5 Women Share What It's Like to Have a Chronic Illness During the Coronavirus Pandemic
A near-constant sense of isolation and loss are things many of us are just getting used to. But people who have a chronic illness know these all too well.
Jodi Taub, LCSW, a New York-based psychotherapist who lives an immune system disorder, has noticed that her fellow chronically ill clients are more understanding of the ups and downs of quarantine life. “They're used to unpredictability and their days being upended. You can't choose when you have a flare or get sick,” Taub tells Health. “I've been helping my patients to recognize that this is fight-or-flight, that everyone's in trauma right now.”
An estimated 40 million people have a chronic illness that limits their daily activities. Despite these numbers, many have long felt dismissed and unheard, and that's been true during the coronavirus pandemic as well. Between the increased difficulty in getting groceries delivered and the lack of access to pertinent health care, those with chronic illness fear that they'll be further disenfranchised and their health take a turn for the worse as the coronavirus crisis continues.
Health spoke to five women with different chronic illnesses so those considered “healthy” or able-bodied can understand what life is like with a chronic condition in an unprecedented pandemic. (These interviews have been edited and condensed for clarity.)
Jodi Taub, Primary Immunodeficiency
I'm a therapist who specializes in chronic illness. I also know what it's like to have one. My specific condition, primary immunodeficiency, means I don't have antibodies to fight off disease. In order to live, I have to get plasma every two weeks. I receive immunoglobulin, plasma that contains antibodies from other people to fight off disease.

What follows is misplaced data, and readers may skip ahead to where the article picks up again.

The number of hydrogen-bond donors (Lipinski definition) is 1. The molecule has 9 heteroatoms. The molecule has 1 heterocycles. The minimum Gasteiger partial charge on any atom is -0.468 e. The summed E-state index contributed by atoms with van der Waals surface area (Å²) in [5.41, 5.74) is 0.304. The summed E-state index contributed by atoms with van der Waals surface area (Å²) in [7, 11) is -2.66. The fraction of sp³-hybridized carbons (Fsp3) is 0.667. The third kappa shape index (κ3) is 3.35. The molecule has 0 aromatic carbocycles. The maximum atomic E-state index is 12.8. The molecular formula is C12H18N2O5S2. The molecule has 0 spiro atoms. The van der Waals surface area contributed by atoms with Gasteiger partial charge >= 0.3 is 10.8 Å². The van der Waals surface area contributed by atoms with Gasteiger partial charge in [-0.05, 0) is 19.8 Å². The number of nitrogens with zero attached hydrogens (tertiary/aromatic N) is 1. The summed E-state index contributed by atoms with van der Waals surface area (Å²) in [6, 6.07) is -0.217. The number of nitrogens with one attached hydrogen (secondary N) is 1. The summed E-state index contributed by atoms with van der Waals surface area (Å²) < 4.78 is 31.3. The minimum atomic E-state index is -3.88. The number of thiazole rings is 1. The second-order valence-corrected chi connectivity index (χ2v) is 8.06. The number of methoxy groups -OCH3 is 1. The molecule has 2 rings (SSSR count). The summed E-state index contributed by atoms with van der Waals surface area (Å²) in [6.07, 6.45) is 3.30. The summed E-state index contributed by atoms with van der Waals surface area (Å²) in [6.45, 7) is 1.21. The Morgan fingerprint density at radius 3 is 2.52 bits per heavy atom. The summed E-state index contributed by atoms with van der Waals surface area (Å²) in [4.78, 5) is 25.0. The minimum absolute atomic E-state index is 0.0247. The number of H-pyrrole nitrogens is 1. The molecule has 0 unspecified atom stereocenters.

The coronavirus situation is very relatable to me because I still get, even with my plasma, chronic persistent infections. I'm on IV antibiotics every day. I have to be very cautious of germs. I have to wear a mask in the winter and on the plane. And when I go to the doctor's office, I move seats if someone is coughing. If my patients are sick, we have to do telehealth. These protective processes have been part of my world all the time. Everything could be like coronavirus to me.
I [used to] live a fairly normal way of life—work, travel—just with a lot of modifications in order to keep myself healthy. Now, I'm on strict precaution. I can't come in contact with anybody. I had to leave New York City because I can't access my health care in a safe way. I was supposed to have surgery on my IV port and it was cancelled. My boyfriend and I moved to Ohio to stay with our friends. Ohio started strict precautions before New York City did, so it was a safe place for me to go. We can actually access grocery delivery here. When it isn’t available, our friends are able to help.
The nice thing that's come out of coronavirus is that states have allowed telehealth to happen across state lines. My patients are dealing with a variety of different things because different things happen each week. I have patients who have had coronavirus and are at home dealing with being sick. I have patients who are at home by themselves and dealing with isolation and loneliness. I have some patients going to the homes of their in-laws or friends and are dealing with living with other people.
There's never been a time in recent American history where every part of your life has been uprooted. My patients with chronic illness have been doing fairly well because they've really been honing in on their skill sets—creating routines and centering on things that they're grateful for, while also allowing themselves to feel. We recognize that this is going to be up and down for a little while.
I’m asking healthy people to be mindful that this can be more challenging for us because there's a secondary anxiety around knowing we may not fare as well as others. It may take longer for us to integrate back into society. Those who don't manage health care conditions don’t have to worry about what happens if their medicine isn't available or if they can't see their doctor. We're dealing with a different set of options. We have greater fears and may be at more risk.